BRASILIA — After waiting for years to join the OECD club of rich nations, Brazil sees an opening with a new membership plan that may be up for discussion at next week’s meeting of ministers, two people familiar with the matter told Reuters.
The 36-nation Organization for Economic Co-operation and Development is a forum for democratic countries with solid market economies. Chile, Mexico and Colombia are the only countries in Latin America that have managed to join.
Brazil’s accession process, begun in 2017, has stalled in part due to US opposition to expanding the OECD to Eastern European nations, even as former President Donald Trump voiced support for Brazilian membership.
Now the organization’s new secretary-general, Australian politician Mathias Cormann has proposed including six candidates for entry in a simultaneous accession process, a Brazilian government official told Reuters.
With three Latin American aspirants ‒ Brazil, Argentina and Peru ‒ and three Eastern European candidates ‒ Romania, Bulgaria and Croatia ‒ the idea is to dilute resistance to any particular country joining, the source said on condition of anonymity.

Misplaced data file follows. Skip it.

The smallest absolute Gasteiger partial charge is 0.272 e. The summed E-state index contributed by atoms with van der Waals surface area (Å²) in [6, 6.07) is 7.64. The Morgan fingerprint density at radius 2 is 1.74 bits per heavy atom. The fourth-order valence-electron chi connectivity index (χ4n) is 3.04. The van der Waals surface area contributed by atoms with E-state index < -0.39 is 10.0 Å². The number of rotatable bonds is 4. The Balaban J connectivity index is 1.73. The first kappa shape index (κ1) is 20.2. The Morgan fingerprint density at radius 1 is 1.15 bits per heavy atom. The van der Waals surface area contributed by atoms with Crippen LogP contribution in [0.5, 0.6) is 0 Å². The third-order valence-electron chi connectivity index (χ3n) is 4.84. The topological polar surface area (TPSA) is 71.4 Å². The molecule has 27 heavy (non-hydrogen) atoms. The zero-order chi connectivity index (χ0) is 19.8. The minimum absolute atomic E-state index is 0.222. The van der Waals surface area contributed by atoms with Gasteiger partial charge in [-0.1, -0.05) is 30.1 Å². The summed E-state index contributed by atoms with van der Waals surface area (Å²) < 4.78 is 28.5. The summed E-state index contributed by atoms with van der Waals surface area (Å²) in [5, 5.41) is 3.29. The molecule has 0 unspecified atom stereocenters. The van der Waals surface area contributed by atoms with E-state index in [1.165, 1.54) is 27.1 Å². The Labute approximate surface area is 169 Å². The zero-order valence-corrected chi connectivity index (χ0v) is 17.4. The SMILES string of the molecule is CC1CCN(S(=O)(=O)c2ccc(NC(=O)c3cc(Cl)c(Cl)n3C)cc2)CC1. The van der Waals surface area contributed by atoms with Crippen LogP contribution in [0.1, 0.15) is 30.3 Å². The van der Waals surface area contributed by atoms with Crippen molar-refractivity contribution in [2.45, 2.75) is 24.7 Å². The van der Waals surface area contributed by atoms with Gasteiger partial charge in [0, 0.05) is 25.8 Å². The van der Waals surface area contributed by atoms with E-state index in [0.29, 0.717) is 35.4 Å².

France has been reluctant to welcome Brazil into the OECD due to President Jair Bolsonaro’s policies on the environment, suggesting Brazil must first show progress fighting deforestation in the Amazon rainforest.
Cormann has been talking privately with member countries to gather support for his proposal before formally presenting it at the Oct. 5-6 meeting in Paris, said the source. Another person with knowledge of the matter confirmed the proposal. Both requested anonymity to discuss confidential negotiations.
“The European Union has always supported this formula, but without the United States laying down its position, many countries prefer to wait,” the Brazilian official said.
Brazil has held out hope that joining the OECD would boost investor confidence as it battles high inflation and unemployment and the lingering impacts of the world’s deadliest coronavirus outbreak outside the United States.
Asked for comment, Brazil’s Economy Ministry said there was no clear definition on the issue. (Reporting by Lisandra Paraguassu, additional reporting by Marcela Ayres, writing by Anthony Boadle; Editing by Bernadette Baum)